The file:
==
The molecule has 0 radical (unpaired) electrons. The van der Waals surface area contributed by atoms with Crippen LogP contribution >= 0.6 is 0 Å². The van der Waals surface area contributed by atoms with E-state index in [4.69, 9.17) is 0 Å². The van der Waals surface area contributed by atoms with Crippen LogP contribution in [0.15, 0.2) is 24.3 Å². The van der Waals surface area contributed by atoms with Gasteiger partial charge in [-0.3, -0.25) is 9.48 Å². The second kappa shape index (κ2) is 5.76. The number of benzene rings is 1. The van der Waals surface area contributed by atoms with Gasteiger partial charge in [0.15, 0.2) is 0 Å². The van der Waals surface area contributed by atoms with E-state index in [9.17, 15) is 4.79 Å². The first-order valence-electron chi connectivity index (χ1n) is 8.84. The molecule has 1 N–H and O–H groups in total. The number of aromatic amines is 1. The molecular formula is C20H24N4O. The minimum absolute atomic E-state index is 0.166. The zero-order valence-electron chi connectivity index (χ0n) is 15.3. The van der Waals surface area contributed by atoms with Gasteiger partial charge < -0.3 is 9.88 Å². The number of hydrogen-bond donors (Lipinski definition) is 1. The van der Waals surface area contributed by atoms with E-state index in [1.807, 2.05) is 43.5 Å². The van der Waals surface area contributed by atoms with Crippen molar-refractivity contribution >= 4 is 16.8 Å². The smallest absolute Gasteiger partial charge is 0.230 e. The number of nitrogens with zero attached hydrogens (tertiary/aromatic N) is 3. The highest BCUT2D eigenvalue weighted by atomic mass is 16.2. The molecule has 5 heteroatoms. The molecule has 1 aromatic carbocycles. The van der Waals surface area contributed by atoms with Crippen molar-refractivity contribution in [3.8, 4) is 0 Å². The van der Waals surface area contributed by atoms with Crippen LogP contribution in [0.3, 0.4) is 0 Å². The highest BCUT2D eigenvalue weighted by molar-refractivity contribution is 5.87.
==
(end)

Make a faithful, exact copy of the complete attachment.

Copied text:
The molecule has 0 radical (unpaired) electrons. The van der Waals surface area contributed by atoms with Crippen LogP contribution >= 0.6 is 0 Å². The van der Waals surface area contributed by atoms with E-state index in [4.69, 9.17) is 0 Å². The van der Waals surface area contributed by atoms with Crippen LogP contribution in [0.15, 0.2) is 24.3 Å². The van der Waals surface area contributed by atoms with Gasteiger partial charge in [-0.3, -0.25) is 9.48 Å². The second kappa shape index (κ2) is 5.76. The number of benzene rings is 1. The van der Waals surface area contributed by atoms with Gasteiger partial charge in [0.15, 0.2) is 0 Å². The van der Waals surface area contributed by atoms with E-state index in [9.17, 15) is 4.79 Å². The first-order valence-electron chi connectivity index (χ1n) is 8.84. The molecule has 1 N–H and O–H groups in total. The number of aromatic amines is 1. The molecular formula is C20H24N4O. The minimum absolute atomic E-state index is 0.166. The zero-order valence-electron chi connectivity index (χ0n) is 15.3. The van der Waals surface area contributed by atoms with Gasteiger partial charge < -0.3 is 9.88 Å². The number of hydrogen-bond donors (Lipinski definition) is 1. The van der Waals surface area contributed by atoms with E-state index in [1.807, 2.05) is 43.5 Å². The van der Waals surface area contributed by atoms with Crippen molar-refractivity contribution >= 4 is 16.8 Å². The smallest absolute Gasteiger partial charge is 0.230 e. The number of nitrogens with zero attached hydrogens (tertiary/aromatic N) is 3. The highest BCUT2D eigenvalue weighted by atomic mass is 16.2. The molecule has 5 heteroatoms. The molecule has 1 aromatic carbocycles. The van der Waals surface area contributed by atoms with Crippen molar-refractivity contribution in [3.8, 4) is 0 Å². The van der Waals surface area contributed by atoms with Crippen LogP contribution in [0.3, 0.4) is 0 Å². The highest BCUT2D eigenvalue weighted by molar-refractivity contribution is 5.87.